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J Am Soc Nephrol. 2013 Nov;24(11):1863-71. doi: 10.1681/ASN.2013030203. Epub 2013 Aug 8.

Active vitamin D treatment for reduction of residual proteinuria: a systematic review.

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Division of Nephrology, Department of Medicine, University of Groningen, University Medical Center Groningen, Groningen, The Netherlands;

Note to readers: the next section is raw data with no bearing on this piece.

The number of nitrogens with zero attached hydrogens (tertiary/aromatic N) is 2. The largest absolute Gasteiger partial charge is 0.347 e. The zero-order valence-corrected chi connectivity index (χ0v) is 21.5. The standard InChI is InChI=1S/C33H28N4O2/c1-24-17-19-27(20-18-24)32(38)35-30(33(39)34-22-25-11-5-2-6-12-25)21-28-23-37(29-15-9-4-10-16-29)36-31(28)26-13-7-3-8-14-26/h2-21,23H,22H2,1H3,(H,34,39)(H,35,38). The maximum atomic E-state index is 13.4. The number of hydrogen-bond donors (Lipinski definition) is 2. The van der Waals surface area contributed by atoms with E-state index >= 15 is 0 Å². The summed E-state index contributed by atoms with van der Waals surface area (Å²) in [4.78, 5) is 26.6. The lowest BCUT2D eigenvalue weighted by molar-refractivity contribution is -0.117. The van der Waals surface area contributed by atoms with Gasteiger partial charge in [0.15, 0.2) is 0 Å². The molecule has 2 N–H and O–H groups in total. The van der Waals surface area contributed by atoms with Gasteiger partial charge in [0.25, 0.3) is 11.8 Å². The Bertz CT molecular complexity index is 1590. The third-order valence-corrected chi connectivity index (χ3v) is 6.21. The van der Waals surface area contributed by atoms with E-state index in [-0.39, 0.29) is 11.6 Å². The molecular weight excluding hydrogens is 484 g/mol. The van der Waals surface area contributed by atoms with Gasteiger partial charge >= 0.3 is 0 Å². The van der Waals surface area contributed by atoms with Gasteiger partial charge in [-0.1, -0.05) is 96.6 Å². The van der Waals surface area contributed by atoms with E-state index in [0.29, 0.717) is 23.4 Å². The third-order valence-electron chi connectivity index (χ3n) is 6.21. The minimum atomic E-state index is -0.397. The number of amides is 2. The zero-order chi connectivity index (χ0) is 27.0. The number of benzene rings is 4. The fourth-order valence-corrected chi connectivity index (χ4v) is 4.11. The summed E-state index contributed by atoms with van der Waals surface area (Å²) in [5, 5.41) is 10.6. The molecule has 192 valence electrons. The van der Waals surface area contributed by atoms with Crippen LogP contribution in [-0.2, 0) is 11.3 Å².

Despite renin-angiotensin-aldosterone system blockade, which retards progression of CKD by reducing proteinuria, many patients with CKD have residual proteinuria, an independent risk factor for disease progression. We aimed to address whether active vitamin D analogs reduce residual proteinuria. We systematically searched for trials published between 1950 and September of 2012 in the Medline, Embase, and Cochrane Library databases. All randomized controlled trials of vitamin D analogs in patients with CKD that reported an effect on proteinuria with sample size≥50 were selected. Mean differences of proteinuria change over time and odds ratios for reaching ≥15% proteinuria decrease from baseline to last measurement were synthesized under a random effects model. From 907 citations retrieved, six studies (four studies with paricalcitol and two studies with calcitriol) providing data for 688 patients were included in the meta-analysis. Most patients (84%) used an angiotensin-converting enzyme inhibitor or angiotensin receptor blocker throughout the study. Active vitamin D analogs reduced proteinuria (weighted mean difference from baseline to last measurement was -16% [95% CI, -13% to -18%]) compared with controls (+6% [95% CI, 0% to +12%]; P<0.001). Proteinuria reduction was achieved more commonly in patients treated with an active vitamin D analog (204/390 patients) than control patients (86/298 patients; OR, 2.72 [95% CI, 1.82 to 4.07]; P<0.001). Thus, active vitamin D analogs may further reduce proteinuria in CKD patients in addition to current regimens. Future studies should address whether vitamin D therapy also retards progressive renal functional decline.

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